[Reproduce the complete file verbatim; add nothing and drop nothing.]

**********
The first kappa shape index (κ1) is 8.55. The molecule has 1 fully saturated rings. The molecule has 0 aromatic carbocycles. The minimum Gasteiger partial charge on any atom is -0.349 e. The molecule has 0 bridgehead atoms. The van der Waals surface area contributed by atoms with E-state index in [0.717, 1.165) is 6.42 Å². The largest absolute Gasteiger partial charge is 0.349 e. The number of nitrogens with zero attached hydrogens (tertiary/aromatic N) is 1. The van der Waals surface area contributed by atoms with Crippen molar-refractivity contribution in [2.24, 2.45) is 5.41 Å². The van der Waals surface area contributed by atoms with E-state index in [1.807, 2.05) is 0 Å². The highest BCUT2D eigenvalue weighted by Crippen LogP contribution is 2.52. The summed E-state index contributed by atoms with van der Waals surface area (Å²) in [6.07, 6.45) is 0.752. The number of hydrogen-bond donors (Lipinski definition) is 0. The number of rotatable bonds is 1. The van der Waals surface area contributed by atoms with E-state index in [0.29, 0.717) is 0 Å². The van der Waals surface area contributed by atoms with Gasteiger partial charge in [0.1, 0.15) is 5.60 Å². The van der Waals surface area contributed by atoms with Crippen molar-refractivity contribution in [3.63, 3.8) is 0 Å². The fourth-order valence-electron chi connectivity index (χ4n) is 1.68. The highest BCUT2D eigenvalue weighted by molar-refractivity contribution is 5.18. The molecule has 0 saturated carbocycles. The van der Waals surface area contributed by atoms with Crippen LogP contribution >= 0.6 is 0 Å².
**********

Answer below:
The first kappa shape index (κ1) is 8.55. The molecule has 1 fully saturated rings. The molecule has 0 aromatic carbocycles. The minimum Gasteiger partial charge on any atom is -0.349 e. The molecule has 0 bridgehead atoms. The van der Waals surface area contributed by atoms with E-state index in [0.717, 1.165) is 6.42 Å². The largest absolute Gasteiger partial charge is 0.349 e. The number of nitrogens with zero attached hydrogens (tertiary/aromatic N) is 1. The van der Waals surface area contributed by atoms with Crippen molar-refractivity contribution in [2.24, 2.45) is 5.41 Å². The van der Waals surface area contributed by atoms with E-state index in [1.807, 2.05) is 0 Å². The highest BCUT2D eigenvalue weighted by Crippen LogP contribution is 2.52. The summed E-state index contributed by atoms with van der Waals surface area (Å²) in [6.07, 6.45) is 0.752. The number of hydrogen-bond donors (Lipinski definition) is 0. The number of rotatable bonds is 1. The van der Waals surface area contributed by atoms with E-state index in [0.29, 0.717) is 0 Å². The van der Waals surface area contributed by atoms with Gasteiger partial charge in [0.1, 0.15) is 5.60 Å². The van der Waals surface area contributed by atoms with Crippen molar-refractivity contribution in [3.63, 3.8) is 0 Å². The fourth-order valence-electron chi connectivity index (χ4n) is 1.68. The highest BCUT2D eigenvalue weighted by molar-refractivity contribution is 5.18. The molecule has 0 saturated carbocycles. The van der Waals surface area contributed by atoms with Crippen LogP contribution >= 0.6 is 0 Å².